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Brett Keller

I agree overall with the post -- all very important points! But one small note: I think the end part of the quote from Taubes is misleading. He says that the causal effects were disproven by experimental studies, but my understanding is the experimental studies were testing something slightly different (ie, whether a diet - with all the attendant compliance problems and measurement issues - could reduce that elevated risk). The conclusion that the observational data are sketchy (and nutritional epidemiologists should be more cautious in interpreting causality from this observational data) is true, but Taubes starts with that valid criticism and ends up in Atkins-it's-all-carbs-that-are-bad-for-you-schtick land.

That doesn't change the point of this post - that we should be cautious re: small effect sizes - which is spot on.


Brett: Thanks for the comment. I plan on reading Taubes's book at some point and can then confirm whether he's being fair. In general, though, I'm not surprised at all that experiments fail to validate tiny effects derived from observational studies.


One thing people don't seem to have noticed about the "red meat" study was that sex was not a variable in the regression equation. Nor were the results reported separately for males and females.

So if males have a higher mortality rate (and they do, at almost all ages, certainly those within the study) and also eat, on average, more servings of red meat (which seems almost certain, given that they eat, on average, more of everything)...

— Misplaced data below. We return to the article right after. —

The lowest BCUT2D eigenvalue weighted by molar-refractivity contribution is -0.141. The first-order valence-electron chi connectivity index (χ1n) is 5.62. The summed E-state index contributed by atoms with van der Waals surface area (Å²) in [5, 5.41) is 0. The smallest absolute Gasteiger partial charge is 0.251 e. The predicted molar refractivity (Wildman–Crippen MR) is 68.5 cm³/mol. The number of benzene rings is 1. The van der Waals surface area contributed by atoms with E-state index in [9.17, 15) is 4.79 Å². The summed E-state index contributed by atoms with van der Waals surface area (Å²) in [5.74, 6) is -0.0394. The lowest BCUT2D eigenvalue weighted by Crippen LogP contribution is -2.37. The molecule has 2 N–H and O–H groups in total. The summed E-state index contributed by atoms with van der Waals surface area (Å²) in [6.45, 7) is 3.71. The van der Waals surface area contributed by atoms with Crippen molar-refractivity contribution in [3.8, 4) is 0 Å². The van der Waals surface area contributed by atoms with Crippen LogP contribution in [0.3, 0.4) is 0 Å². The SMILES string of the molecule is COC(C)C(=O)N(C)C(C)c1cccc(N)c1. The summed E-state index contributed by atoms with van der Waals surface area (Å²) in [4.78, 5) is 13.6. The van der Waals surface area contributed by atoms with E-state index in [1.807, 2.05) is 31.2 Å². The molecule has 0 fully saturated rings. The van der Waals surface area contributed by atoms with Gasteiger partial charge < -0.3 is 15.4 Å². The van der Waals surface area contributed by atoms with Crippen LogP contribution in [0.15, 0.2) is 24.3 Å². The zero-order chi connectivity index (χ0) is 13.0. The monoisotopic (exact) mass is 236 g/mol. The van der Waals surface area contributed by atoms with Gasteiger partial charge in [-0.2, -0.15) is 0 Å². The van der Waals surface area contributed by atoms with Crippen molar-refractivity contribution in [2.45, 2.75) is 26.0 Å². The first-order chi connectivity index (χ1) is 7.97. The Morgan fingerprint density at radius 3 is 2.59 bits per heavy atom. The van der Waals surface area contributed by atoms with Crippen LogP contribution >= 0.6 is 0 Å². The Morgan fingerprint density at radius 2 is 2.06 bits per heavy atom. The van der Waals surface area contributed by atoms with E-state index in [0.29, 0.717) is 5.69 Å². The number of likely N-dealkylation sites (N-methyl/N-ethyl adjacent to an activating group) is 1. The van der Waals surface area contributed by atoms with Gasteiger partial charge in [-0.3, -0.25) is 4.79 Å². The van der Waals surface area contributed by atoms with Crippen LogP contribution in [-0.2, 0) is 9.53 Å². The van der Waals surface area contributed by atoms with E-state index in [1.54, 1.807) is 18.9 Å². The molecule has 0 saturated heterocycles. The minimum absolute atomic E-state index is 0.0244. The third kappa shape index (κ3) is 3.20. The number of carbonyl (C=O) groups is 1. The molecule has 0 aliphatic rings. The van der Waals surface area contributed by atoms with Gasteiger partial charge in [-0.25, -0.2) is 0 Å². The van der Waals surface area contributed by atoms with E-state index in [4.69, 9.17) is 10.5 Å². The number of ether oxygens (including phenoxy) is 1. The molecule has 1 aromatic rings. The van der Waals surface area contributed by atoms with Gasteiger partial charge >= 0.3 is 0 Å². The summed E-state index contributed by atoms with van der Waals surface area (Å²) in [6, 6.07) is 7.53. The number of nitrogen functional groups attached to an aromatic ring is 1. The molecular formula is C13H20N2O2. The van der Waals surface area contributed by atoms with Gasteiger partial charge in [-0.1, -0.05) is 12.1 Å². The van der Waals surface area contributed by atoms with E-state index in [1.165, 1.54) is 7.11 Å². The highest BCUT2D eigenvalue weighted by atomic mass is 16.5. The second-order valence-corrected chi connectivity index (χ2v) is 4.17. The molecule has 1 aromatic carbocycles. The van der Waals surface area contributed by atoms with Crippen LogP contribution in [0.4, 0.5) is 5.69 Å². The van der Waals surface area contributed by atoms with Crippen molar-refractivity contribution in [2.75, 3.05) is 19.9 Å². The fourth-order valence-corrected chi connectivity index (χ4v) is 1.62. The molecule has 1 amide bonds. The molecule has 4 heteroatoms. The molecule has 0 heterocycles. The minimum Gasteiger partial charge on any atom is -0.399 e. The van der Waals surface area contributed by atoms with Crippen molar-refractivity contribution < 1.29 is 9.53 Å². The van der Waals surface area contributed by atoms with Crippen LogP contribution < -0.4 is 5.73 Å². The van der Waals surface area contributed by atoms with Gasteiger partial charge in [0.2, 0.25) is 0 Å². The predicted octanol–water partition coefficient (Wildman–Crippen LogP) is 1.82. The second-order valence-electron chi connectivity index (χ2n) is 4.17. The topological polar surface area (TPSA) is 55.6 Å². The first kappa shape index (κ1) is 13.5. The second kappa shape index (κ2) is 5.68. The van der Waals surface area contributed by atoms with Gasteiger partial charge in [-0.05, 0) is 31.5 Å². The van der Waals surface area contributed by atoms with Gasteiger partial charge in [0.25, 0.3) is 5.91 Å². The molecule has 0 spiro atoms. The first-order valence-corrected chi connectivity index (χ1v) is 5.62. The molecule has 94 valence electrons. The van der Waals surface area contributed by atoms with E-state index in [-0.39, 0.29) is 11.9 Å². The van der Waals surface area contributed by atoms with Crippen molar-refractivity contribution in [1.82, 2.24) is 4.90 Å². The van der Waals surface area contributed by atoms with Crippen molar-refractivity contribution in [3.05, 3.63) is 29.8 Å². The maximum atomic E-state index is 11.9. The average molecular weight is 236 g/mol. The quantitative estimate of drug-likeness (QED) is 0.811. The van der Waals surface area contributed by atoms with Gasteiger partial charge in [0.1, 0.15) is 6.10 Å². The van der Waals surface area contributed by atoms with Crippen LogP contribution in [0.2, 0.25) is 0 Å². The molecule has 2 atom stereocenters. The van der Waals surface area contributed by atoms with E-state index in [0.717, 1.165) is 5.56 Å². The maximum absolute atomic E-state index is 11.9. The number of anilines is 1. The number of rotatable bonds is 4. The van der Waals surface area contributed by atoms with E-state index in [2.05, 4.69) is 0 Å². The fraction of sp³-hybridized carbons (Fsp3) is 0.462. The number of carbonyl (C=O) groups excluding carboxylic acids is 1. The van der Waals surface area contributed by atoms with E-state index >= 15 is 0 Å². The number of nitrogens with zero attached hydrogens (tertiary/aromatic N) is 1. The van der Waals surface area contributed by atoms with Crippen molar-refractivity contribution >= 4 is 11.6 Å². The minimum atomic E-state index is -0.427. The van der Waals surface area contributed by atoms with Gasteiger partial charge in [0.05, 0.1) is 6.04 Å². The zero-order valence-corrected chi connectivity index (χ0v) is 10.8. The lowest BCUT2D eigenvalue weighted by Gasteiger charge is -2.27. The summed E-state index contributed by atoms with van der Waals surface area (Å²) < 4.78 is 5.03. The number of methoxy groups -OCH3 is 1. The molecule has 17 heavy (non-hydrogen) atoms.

Brett Keller

Morgan -- I think that's incorrect (just glancing at the original paper at http://archinte.ama-assn.org/cgi/content/full/archinternmed.2011.2287 -- let me know if I missed something in my rush). They have data from two sources (the Nurses' Health Study and the Health Professionals Follow-up Study), with one source being all women and the other source being all men. They report results in the form of hazard ratios for each study (and find the results are significant within each data set / gender) and then also a pooled analysis. That's Table 4 in the paper. If the effect was in the pooled analysis and not in the separate ones you'd be right to be skeptical, but in this design I don't think it's possible to separate out differences between the studies and differences between genders because there's perfect correlation between the two.


I enjoyed reading this article, it's a very good one from you. Very interesting approach and clearly expressed thoughts.
Thank you!


A couple of other QWERTY points: (1) even if it were a large effect, is it left-right bias of the typist OR of the original designer of the keyboard, who may have a variety of idiosyncratic reasons for the design. (2) variance across letters within left and right would likely to higher than the variance between left and right.

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